RICHMOND, VA (WWBT) - A warning tonight for everyone with a computer. The Better Business Bureau says "scare-ware" attacks are on the rise.
Scare-ware is yet another technique used by hackers to steal personal information and spread viruses online. What makes these scareware attacks so effective is that they pop up on the newspaper and search engines sites you visit every day and they look like messages from your computer.
These days there aren't too many people who don't spend some time in front of a computer: doing research, reading your favorite paper, chatting up your friends. It's at those moments, when your guard is down, that hackers are trying to trip you up.
"Bad guys are getting into your computer through pop-ups," Tom Gallagher of the Richmond Better Business Bureau.
The Better Business Bureau is warning you to be on the lookout for scareware. It's essentially a pop up window seemingly generated by your computer. It usually convinces you that a virus has infected your computer and that you need to download and pay for antivirus software. That pop-up is actually a ploy to get you to give personal information, or to infest your computer.
"This has happened with the New York Times. It happens with Google. It happens with the most respected of website," said Gallagher.
The New York Times reported a scareware pop-up was generated by an unauthorized ad after it sold ad space to hackers posing as Vonage. It's tactic that's catching on. An international watch group says scareware attacks increased more than 500 percent from 2008 in the first half of this year.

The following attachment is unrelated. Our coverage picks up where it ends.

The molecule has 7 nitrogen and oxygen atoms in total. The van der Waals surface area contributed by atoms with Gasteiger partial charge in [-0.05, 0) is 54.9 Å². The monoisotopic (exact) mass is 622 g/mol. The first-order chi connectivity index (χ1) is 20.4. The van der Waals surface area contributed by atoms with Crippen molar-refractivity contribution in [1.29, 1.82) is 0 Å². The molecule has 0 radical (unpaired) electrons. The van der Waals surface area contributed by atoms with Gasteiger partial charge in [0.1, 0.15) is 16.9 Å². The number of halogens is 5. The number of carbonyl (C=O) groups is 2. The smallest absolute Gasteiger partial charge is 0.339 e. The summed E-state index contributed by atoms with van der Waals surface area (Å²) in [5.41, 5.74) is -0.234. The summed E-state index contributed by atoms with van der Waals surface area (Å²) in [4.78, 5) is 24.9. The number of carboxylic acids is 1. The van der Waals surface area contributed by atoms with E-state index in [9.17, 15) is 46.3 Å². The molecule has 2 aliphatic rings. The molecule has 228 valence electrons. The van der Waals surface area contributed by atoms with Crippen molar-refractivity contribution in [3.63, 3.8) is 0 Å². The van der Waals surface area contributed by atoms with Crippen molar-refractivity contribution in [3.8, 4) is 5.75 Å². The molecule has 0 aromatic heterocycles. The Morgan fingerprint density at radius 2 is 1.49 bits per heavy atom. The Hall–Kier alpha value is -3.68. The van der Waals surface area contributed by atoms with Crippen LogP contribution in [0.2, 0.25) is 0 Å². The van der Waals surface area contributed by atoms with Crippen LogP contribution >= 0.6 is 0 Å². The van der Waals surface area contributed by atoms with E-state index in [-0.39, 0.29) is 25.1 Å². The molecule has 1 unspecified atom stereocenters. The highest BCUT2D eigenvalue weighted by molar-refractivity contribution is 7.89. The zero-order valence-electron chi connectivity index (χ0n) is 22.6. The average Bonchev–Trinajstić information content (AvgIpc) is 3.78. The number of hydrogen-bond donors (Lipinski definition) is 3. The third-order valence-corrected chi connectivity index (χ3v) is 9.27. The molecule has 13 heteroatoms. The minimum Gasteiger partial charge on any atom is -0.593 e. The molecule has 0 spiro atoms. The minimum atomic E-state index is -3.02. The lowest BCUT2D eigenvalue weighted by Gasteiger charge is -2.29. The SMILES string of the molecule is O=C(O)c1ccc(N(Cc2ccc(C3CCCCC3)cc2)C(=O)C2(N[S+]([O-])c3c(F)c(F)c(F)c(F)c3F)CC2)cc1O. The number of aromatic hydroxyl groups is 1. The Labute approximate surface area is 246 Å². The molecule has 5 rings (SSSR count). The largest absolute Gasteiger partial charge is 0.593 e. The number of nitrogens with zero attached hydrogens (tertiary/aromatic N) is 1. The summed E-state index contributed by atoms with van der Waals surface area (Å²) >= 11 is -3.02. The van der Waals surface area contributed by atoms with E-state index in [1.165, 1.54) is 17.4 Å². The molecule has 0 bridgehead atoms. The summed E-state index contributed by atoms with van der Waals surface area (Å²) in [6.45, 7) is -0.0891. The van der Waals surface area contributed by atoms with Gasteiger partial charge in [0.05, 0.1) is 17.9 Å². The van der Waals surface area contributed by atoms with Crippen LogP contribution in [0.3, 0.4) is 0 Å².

"What they're doing is A) taking money and B) infecting your computer," Gallagher said.
Gallagher says protecting yourself is as simple as not clicking on these pop-ups and actively making sure your virus protection is up to date.
"Make sure that we're dealing with people that we know we want to deal with. Make sure that we're buying off the shelf or that we're buying it directly from the company," he said.
Microsoft has filed lawsuits against five companies, accusing them of being the source of scareware attacks. If you clicked on one of these ads and actually bought the software, you'll likely need professional help to avoid any problems.